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Antioxidants are commonplace in nature. In fact, antioxidants are abundant in more common vitamins such as retinol or Vitamin A, ascorbic acid or Vitamin C, tocopherol or Vitamin E, and selenium. They can be nutrients (vitamins and minerals) as well as enzymes (proteins in your body that assist in chemical reactions).
Antioxidant Enzyme During normal metabolic functions, highly reactive compounds called free radicals are created in the body. However, free radicals may also be introduced from the environment. These compounds are inherently unstable since they have an odd number of electrons. To make up for their shortage in electrons, these free radicals will react with certain chemicals in the body, and in so doing, they interfere with the cell's ability to function normally.
The result is a rapid chain reaction which when left unattended can lead to various degenerative diseases such as heart disease, stroke, cancer, Alzheimer's disease, Parkinson's disease, memory loss, etc. Natural antioxidants are primarily derived from plants. The human body cannot produce its own supply of natural antioxidants; that is why we have to depend solely on our diet to get the amount of antioxidants our body needs.
Antioxidants are substances that work on free radicals, or more particularly work to counteract the damaging effects of these harmful oxygen byproducts. Scientists have linked free radicals to the development of degenerative diseases, causing massive cell damage that ultimately results in various disorders, such as cancer, Alzheimer's, Parkinson's, rheumatoid arthritis, atherosclerosis, heart disease, and much, much more.
They measured the dietary antioxidant and phenolic contents in honey taken from sevel floral sources, such as acacia, buckwheat, clover, firewood, Hawaiian Christmas berry, soybean, and tupelo. Using the Oxygen Radical Absorbance Capacity or ORAC assay, they discovered that darker honeys have the highest values of dietary antioxidants.
Principal researcher Nicki Engeseth, a professor of food chemistry in the University of Illinois College of Agricultural, Consumer, and Environmenal Sciences, agrees with this. Published online on April 6 in the Journal of Agricultural and Food Chemistry, the newest study on dietary antioxidants was the first to look at honey's effect on human blood.
The Top 20 list includes small red beans (dried), wild blueberry, red kidney beans, pinto beans, blueberry (cultivated), cranberry, artichokes (cooked), blackberry, prunes (dried plums), raspberry, strawberry, red delicious apples, Granny Smith apples, pecans, sweet cherries, black plums, russet potatoes (cooked), black beans (dried), plums, and gala apples.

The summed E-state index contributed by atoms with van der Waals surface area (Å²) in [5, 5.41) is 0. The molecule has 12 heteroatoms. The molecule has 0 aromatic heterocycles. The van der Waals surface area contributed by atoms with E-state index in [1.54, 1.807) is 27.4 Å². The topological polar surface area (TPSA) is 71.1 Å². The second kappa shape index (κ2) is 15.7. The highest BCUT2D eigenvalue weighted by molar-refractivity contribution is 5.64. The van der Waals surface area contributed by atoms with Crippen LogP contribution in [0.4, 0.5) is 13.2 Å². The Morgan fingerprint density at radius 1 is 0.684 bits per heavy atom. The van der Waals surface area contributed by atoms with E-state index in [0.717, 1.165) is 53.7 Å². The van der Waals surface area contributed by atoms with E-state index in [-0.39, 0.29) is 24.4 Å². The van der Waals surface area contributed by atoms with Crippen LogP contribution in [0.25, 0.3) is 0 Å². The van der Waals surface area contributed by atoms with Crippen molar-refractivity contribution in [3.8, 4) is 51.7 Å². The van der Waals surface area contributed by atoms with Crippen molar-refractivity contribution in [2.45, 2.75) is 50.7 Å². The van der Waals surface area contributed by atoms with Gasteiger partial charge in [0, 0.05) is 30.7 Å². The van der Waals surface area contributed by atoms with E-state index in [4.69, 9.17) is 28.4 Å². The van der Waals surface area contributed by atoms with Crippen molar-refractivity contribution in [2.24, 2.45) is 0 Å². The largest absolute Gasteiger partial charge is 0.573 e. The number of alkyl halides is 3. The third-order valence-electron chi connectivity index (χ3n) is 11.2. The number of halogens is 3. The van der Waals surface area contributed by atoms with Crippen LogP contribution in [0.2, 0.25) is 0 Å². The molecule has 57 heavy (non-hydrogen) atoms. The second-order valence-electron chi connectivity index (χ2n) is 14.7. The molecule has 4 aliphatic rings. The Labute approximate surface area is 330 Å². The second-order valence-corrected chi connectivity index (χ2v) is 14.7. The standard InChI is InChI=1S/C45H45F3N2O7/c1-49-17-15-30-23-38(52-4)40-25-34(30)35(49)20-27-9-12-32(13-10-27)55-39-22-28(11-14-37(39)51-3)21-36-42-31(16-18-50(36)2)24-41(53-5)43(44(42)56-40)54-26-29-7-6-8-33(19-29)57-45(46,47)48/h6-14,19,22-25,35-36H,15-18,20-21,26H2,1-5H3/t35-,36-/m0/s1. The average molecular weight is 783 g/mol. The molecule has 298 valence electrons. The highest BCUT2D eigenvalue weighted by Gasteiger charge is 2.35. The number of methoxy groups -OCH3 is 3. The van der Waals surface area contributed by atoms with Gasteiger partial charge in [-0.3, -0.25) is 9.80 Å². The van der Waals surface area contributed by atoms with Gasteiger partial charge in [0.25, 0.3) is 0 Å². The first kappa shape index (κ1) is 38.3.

Some antioxidant fruits may also be taken in dried, powdered forms, like dietary supplements or pills. There is some research though that antioxidant fruits may be taken better if you actually include them in your diet. Fruit, vegetables, and cereals in your diet have additional benefits compared to taking antioxidant fruits supplements.
In addition, they may also interrupt an oxidizing chain reaction to minimize the damage caused by free radicals. In sum, the main function of antioxidant enzymes is neutralizing free radicals. For the past decade, countless studies have been devoted to the beneficial effects of antioxidant enzymes. It has been found that a substantial link exists between free radicals and more than sixty different health conditions, including the aging process, cancer, and atherosclerosis.
This is the major reason why scientists are continuing to conduct studies on antioxidant foods and the benefits that the body can incur from them. Antioxidant Foods: Which Foods? As mentioned earlier, many foods with high antioxidant levels are vegetables and fruits. Tomatoes, broccoli, cauliflower, peppers - these are but a few of the many antioxidant foods out there.
During the process of oxidation, highly unstable substances called free radicals are produced. These free radicals react with other molecules in the cell by stealing their electrons and turning them into free radicals like themselves. When this happens, a chain reaction is created, one that when accumulated could result in massive cell damage.
Free radicals at a minimum can be good for the body since their function is to steal electrons from atoms of other molecules, but only if the molecule they're stealing the electrons from are foreign molecules in the first place. If they are healthy molecules, well that's a different story all together.